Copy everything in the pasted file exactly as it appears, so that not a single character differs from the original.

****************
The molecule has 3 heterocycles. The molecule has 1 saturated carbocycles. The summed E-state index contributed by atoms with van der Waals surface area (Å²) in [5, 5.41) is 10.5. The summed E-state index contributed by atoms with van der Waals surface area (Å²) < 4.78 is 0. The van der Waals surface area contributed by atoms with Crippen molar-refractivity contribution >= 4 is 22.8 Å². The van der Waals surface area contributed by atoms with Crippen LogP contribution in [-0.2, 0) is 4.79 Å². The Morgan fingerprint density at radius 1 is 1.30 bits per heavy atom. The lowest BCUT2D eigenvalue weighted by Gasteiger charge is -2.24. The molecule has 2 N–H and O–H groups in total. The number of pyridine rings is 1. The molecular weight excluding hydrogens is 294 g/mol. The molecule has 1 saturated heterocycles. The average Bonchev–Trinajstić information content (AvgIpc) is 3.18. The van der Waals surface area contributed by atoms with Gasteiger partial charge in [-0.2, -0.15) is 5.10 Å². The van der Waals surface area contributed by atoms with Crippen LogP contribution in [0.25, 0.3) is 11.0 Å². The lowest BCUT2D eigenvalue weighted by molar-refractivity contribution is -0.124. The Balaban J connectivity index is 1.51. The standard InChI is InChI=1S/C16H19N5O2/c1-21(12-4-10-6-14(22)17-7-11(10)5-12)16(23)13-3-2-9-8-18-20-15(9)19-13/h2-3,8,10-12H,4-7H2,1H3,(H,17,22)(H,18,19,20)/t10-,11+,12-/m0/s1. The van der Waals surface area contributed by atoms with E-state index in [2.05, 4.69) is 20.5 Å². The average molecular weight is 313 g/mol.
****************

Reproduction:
The molecule has 3 heterocycles. The molecule has 1 saturated carbocycles. The summed E-state index contributed by atoms with van der Waals surface area (Å²) in [5, 5.41) is 10.5. The summed E-state index contributed by atoms with van der Waals surface area (Å²) < 4.78 is 0. The van der Waals surface area contributed by atoms with Crippen molar-refractivity contribution >= 4 is 22.8 Å². The van der Waals surface area contributed by atoms with Crippen LogP contribution in [-0.2, 0) is 4.79 Å². The Morgan fingerprint density at radius 1 is 1.30 bits per heavy atom. The lowest BCUT2D eigenvalue weighted by Gasteiger charge is -2.24. The molecule has 2 N–H and O–H groups in total. The number of pyridine rings is 1. The molecular weight excluding hydrogens is 294 g/mol. The molecule has 1 saturated heterocycles. The average Bonchev–Trinajstić information content (AvgIpc) is 3.18. The van der Waals surface area contributed by atoms with Gasteiger partial charge in [-0.2, -0.15) is 5.10 Å². The van der Waals surface area contributed by atoms with Crippen LogP contribution in [0.25, 0.3) is 11.0 Å². The lowest BCUT2D eigenvalue weighted by molar-refractivity contribution is -0.124. The Balaban J connectivity index is 1.51. The standard InChI is InChI=1S/C16H19N5O2/c1-21(12-4-10-6-14(22)17-7-11(10)5-12)16(23)13-3-2-9-8-18-20-15(9)19-13/h2-3,8,10-12H,4-7H2,1H3,(H,17,22)(H,18,19,20)/t10-,11+,12-/m0/s1. The van der Waals surface area contributed by atoms with E-state index in [2.05, 4.69) is 20.5 Å². The average molecular weight is 313 g/mol.